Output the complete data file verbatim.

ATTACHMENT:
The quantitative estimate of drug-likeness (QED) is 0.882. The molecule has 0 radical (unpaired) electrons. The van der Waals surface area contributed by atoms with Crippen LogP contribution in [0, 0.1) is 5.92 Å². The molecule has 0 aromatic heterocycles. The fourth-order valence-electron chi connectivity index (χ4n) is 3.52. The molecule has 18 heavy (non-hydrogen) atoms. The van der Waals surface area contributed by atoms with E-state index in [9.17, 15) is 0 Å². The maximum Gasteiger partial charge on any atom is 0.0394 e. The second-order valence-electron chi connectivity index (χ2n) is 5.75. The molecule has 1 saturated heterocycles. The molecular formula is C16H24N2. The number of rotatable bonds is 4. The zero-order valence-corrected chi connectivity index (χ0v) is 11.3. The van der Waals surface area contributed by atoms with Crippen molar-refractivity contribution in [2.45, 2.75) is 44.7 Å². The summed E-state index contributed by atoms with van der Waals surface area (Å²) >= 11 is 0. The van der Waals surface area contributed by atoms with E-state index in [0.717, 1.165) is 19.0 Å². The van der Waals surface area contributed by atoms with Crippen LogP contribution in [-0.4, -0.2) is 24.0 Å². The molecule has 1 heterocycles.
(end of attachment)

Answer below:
The quantitative estimate of drug-likeness (QED) is 0.882. The molecule has 0 radical (unpaired) electrons. The van der Waals surface area contributed by atoms with Crippen LogP contribution in [0, 0.1) is 5.92 Å². The molecule has 0 aromatic heterocycles. The fourth-order valence-electron chi connectivity index (χ4n) is 3.52. The molecule has 18 heavy (non-hydrogen) atoms. The van der Waals surface area contributed by atoms with E-state index in [9.17, 15) is 0 Å². The maximum Gasteiger partial charge on any atom is 0.0394 e. The second-order valence-electron chi connectivity index (χ2n) is 5.75. The molecule has 1 saturated heterocycles. The molecular formula is C16H24N2. The number of rotatable bonds is 4. The zero-order valence-corrected chi connectivity index (χ0v) is 11.3. The van der Waals surface area contributed by atoms with Crippen molar-refractivity contribution in [2.45, 2.75) is 44.7 Å². The summed E-state index contributed by atoms with van der Waals surface area (Å²) >= 11 is 0. The van der Waals surface area contributed by atoms with E-state index in [0.717, 1.165) is 19.0 Å². The van der Waals surface area contributed by atoms with Crippen LogP contribution in [-0.4, -0.2) is 24.0 Å². The molecule has 1 heterocycles.